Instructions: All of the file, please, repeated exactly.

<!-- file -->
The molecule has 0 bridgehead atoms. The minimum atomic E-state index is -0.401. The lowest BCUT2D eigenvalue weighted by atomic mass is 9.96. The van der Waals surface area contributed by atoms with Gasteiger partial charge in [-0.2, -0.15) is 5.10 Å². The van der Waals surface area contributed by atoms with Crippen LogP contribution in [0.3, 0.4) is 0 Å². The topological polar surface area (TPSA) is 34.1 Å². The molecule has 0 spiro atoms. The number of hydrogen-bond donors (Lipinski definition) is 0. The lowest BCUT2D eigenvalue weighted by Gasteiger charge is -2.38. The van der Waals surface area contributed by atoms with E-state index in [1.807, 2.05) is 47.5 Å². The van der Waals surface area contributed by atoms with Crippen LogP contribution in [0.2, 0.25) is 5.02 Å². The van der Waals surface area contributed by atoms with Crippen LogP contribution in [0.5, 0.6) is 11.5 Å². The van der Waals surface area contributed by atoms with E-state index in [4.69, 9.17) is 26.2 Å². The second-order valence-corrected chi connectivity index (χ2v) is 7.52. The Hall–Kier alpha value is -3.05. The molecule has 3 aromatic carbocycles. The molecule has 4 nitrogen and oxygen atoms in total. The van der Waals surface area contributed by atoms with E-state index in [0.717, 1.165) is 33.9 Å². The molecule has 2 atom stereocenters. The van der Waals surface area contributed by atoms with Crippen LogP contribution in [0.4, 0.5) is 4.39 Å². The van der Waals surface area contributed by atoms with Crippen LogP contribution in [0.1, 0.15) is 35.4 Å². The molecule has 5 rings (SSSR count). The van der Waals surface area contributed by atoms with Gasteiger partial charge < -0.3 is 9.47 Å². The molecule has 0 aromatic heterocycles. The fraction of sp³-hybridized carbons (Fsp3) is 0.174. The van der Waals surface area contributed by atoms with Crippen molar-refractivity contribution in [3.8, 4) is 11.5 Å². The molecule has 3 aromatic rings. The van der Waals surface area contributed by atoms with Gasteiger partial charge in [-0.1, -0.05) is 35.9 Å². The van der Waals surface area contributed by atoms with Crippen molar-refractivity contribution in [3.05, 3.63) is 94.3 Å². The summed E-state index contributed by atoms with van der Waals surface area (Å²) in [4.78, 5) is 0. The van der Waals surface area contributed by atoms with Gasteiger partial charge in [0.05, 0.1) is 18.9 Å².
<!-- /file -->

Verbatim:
The molecule has 0 bridgehead atoms. The minimum atomic E-state index is -0.401. The lowest BCUT2D eigenvalue weighted by atomic mass is 9.96. The van der Waals surface area contributed by atoms with Gasteiger partial charge in [-0.2, -0.15) is 5.10 Å². The van der Waals surface area contributed by atoms with Crippen LogP contribution in [0.3, 0.4) is 0 Å². The topological polar surface area (TPSA) is 34.1 Å². The molecule has 0 spiro atoms. The number of hydrogen-bond donors (Lipinski definition) is 0. The lowest BCUT2D eigenvalue weighted by Gasteiger charge is -2.38. The van der Waals surface area contributed by atoms with E-state index in [1.807, 2.05) is 47.5 Å². The van der Waals surface area contributed by atoms with Crippen LogP contribution in [0.2, 0.25) is 5.02 Å². The van der Waals surface area contributed by atoms with Crippen LogP contribution in [0.5, 0.6) is 11.5 Å². The van der Waals surface area contributed by atoms with E-state index in [4.69, 9.17) is 26.2 Å². The second-order valence-corrected chi connectivity index (χ2v) is 7.52. The Hall–Kier alpha value is -3.05. The molecule has 3 aromatic carbocycles. The molecule has 4 nitrogen and oxygen atoms in total. The van der Waals surface area contributed by atoms with E-state index in [0.717, 1.165) is 33.9 Å². The molecule has 2 atom stereocenters. The van der Waals surface area contributed by atoms with Crippen LogP contribution in [0.4, 0.5) is 4.39 Å². The van der Waals surface area contributed by atoms with Crippen LogP contribution in [0.1, 0.15) is 35.4 Å². The molecule has 5 rings (SSSR count). The van der Waals surface area contributed by atoms with Gasteiger partial charge < -0.3 is 9.47 Å². The molecule has 0 aromatic heterocycles. The fraction of sp³-hybridized carbons (Fsp3) is 0.174. The van der Waals surface area contributed by atoms with Crippen molar-refractivity contribution in [3.8, 4) is 11.5 Å². The molecule has 3 aromatic rings. The van der Waals surface area contributed by atoms with Gasteiger partial charge in [-0.1, -0.05) is 35.9 Å². The van der Waals surface area contributed by atoms with Crippen molar-refractivity contribution in [3.05, 3.63) is 94.3 Å². The summed E-state index contributed by atoms with van der Waals surface area (Å²) in [4.78, 5) is 0. The van der Waals surface area contributed by atoms with Gasteiger partial charge in [0.05, 0.1) is 18.9 Å².